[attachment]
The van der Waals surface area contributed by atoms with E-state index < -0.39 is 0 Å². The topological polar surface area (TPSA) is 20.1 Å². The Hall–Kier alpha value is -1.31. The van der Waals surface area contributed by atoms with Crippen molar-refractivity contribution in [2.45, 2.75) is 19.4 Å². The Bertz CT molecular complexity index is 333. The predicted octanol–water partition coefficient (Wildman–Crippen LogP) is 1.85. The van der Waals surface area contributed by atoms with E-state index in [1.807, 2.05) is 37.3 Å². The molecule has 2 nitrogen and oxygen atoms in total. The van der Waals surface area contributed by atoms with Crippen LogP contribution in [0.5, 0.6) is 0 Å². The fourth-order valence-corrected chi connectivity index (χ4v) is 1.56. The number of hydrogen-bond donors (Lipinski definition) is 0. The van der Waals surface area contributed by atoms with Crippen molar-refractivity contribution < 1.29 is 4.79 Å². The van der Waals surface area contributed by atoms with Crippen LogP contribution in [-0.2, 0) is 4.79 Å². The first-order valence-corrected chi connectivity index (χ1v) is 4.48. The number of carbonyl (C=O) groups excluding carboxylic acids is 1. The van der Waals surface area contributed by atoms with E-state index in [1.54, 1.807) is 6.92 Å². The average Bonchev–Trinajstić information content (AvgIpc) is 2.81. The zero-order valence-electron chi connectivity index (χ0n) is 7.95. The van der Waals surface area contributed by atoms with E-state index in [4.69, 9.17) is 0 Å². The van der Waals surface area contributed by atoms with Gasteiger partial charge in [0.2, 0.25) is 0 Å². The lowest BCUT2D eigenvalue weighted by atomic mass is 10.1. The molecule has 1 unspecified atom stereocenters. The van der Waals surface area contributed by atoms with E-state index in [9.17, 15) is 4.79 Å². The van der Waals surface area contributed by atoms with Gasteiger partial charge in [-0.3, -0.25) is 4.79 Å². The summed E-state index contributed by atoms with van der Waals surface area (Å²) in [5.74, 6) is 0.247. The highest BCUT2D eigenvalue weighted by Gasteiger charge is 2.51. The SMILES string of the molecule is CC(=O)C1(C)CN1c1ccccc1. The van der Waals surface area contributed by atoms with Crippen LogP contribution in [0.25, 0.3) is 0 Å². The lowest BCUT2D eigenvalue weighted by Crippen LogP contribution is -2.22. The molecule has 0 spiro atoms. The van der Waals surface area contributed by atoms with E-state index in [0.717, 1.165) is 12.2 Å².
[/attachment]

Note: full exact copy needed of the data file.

The van der Waals surface area contributed by atoms with E-state index < -0.39 is 0 Å². The topological polar surface area (TPSA) is 20.1 Å². The Hall–Kier alpha value is -1.31. The van der Waals surface area contributed by atoms with Crippen molar-refractivity contribution in [2.45, 2.75) is 19.4 Å². The Bertz CT molecular complexity index is 333. The predicted octanol–water partition coefficient (Wildman–Crippen LogP) is 1.85. The van der Waals surface area contributed by atoms with E-state index in [1.807, 2.05) is 37.3 Å². The molecule has 2 nitrogen and oxygen atoms in total. The van der Waals surface area contributed by atoms with Crippen LogP contribution in [0.5, 0.6) is 0 Å². The fourth-order valence-corrected chi connectivity index (χ4v) is 1.56. The number of hydrogen-bond donors (Lipinski definition) is 0. The van der Waals surface area contributed by atoms with Crippen molar-refractivity contribution < 1.29 is 4.79 Å². The van der Waals surface area contributed by atoms with Crippen LogP contribution in [-0.2, 0) is 4.79 Å². The first-order valence-corrected chi connectivity index (χ1v) is 4.48. The number of carbonyl (C=O) groups excluding carboxylic acids is 1. The van der Waals surface area contributed by atoms with E-state index in [1.54, 1.807) is 6.92 Å². The average Bonchev–Trinajstić information content (AvgIpc) is 2.81. The zero-order valence-electron chi connectivity index (χ0n) is 7.95. The van der Waals surface area contributed by atoms with E-state index in [4.69, 9.17) is 0 Å². The van der Waals surface area contributed by atoms with Gasteiger partial charge in [0.2, 0.25) is 0 Å². The lowest BCUT2D eigenvalue weighted by atomic mass is 10.1. The molecule has 1 unspecified atom stereocenters. The van der Waals surface area contributed by atoms with E-state index in [9.17, 15) is 4.79 Å². The van der Waals surface area contributed by atoms with Gasteiger partial charge in [-0.3, -0.25) is 4.79 Å². The summed E-state index contributed by atoms with van der Waals surface area (Å²) in [5.74, 6) is 0.247. The highest BCUT2D eigenvalue weighted by Gasteiger charge is 2.51. The SMILES string of the molecule is CC(=O)C1(C)CN1c1ccccc1. The van der Waals surface area contributed by atoms with Crippen LogP contribution in [0.25, 0.3) is 0 Å². The lowest BCUT2D eigenvalue weighted by Crippen LogP contribution is -2.22. The molecule has 0 spiro atoms. The van der Waals surface area contributed by atoms with E-state index in [0.717, 1.165) is 12.2 Å².